• My playtest team, including Peter, Luke, Patrick, Brian, Fred, Cole, and others for doing a fine, fast pivot from Dragon Heresy to make this product a reality
  • David Pulver and Alexander Macris for encouraging me to run down this pathway
  • KC for telling me I should absolutely not do it, which made me think very hard about my plans; this product and the next one will be better for it
  • Ken Hite for outstanding feedback on the Kickstarter prep package
  • And last and greatest, my wife, who put up with my writing and operated the camera for the video shoot

the Kickstarter will go live tomorrow, on schedule.

With luck, and no small degree of planning, “on schedule” will be the watchword here.

What am I looking for?

  • $1,500 gets the basic PDF with 16 piece of black and white art
  • [Stretch A] $2,000 gets an eBook format
  • [Stretch B] $4,000 gets 20 pieces of full-color art
  • [Stretch C] $5,000 gets a full-color custom cover

If we smash the stretch goals, I will likely cast a greedy eye on a hardcopy, in 6×9 or A5 format instead of 8.5×11, laid out in a single column instead of two. That would be large enough to perfect bind rather than saddle stitch.

Let’s do this.



I brought an artist on board to do some 3D renders for the upcoming Kickstarter. More on that below.

If all goes well, I will finish up the video tonight or tomorrow, which puts me in a position to launch on Monday, which would be “all goes to plan.”

Daniel also was a whiz this last week and we installed and activated WooCommerce, so when I have products to offer, I can take PayPal and credit cards. I’m also capable of accepting Stripe, but I’m pausing on that one for now.

So, I’m about to try and launch a product, I can collect revenue, and I think the site looks good.

I obtained 10 ISBNs and 6 bar-codes, so I can list and sell my first few products in various formats in many places.

Dungeon Grappling and Dragon Heresy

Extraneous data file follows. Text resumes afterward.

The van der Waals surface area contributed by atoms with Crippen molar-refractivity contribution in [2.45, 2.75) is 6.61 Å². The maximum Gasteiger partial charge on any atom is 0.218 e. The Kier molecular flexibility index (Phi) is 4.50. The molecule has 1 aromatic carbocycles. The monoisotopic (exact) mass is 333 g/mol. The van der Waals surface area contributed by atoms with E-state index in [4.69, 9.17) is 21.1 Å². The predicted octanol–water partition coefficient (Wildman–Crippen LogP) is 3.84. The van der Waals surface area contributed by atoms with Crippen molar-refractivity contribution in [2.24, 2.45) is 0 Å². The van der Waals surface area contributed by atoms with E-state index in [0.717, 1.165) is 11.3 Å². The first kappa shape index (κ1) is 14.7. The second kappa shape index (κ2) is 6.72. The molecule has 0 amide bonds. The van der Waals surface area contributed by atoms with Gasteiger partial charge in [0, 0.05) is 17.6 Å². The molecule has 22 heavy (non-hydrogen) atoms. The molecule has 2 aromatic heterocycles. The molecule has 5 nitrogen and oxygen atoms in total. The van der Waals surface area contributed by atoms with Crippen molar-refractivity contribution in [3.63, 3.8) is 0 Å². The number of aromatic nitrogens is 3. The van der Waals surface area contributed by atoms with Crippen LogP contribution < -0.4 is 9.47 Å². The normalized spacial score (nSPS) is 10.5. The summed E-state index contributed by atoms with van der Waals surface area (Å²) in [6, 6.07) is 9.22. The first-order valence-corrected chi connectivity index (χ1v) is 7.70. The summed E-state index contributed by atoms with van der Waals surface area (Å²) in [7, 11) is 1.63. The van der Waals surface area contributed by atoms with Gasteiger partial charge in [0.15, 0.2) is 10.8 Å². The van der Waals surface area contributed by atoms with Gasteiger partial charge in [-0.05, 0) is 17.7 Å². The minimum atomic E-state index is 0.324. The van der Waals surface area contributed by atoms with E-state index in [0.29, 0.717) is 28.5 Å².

One quick note on this. If you’ve been following me for a bit, you’ll know that most of my efforts for a long time were bent on trying to bring my full RPG Dragon Heresy to reality. This is still happening. But along the way, I got a good piece of advice, mixed in with some pretty negative advice. Which was that Dragon Heresy, being two full-size, hardcover books with full-color art that will probably take $25K just to block and tackle, another $25K for the 350-400 pieces of art I’d need, and then yet another $20K to print physical books . . . well, having my first Kickstarter for my first product being on the order of $80,000 is a bridge too far.

I looked at Dragon Heresy, and decided that if I were to get some experience, build some credibility as to being able to produce and deliver a product of quality, I’d need to start smaller.

My choices seemed to be two-fold. I could try and blow out my version of Alexander Macris’ domain rules that I’d modified for SRD5.1 and Dragon Heresy, or I could take the grappling system that started in Manor #8, was revised and expanded and playtested over the course of months, and bring that to market with both OSR (I use Swords and Wizardry as an example), the PFRPG, and Fifth edition all as examples within the text.

I love Alex’s work, but despite it being OGL and therefore technically allowable for me to build it, well, it seemed that would be the sort of thing Alex and Autarch would want to do himself, or at least in collaboration. The grappling system is my own from start to finish, and has proved itself to be a winner in several systems (including GURPS).

The system that will appear in print is simpler than the GURPS one, of course, but it still manages to be dramatic, fast, and fills a gap in how characters and monsters fight that has existed pretty much forever. Most creatures that are trying to kill you because they are hungry are grapplers, not strikers, and yet my experience with the games is that the worst an animal does is Claw/Claw/Bite – and that really should be claw-and-knock-prone, claw-to-grapple, bite-to-strangle.

Well, now you’ll be able to do it.

The ask is a LOT less – over 15x lower than for Dragon Heresy. I’ve already learned a ton about making video (start early)putting together the Kickstarter pitch with the extremely limited graphical and editing tools that the Kickstarter backend gives you, and that my biggest worry right now is that my marketing channels are underdeveloped.

That’s all stuff you want to find out on a $5,000 “this is my upper-end stretch goal” project, not a “I need $80K to get it done” project.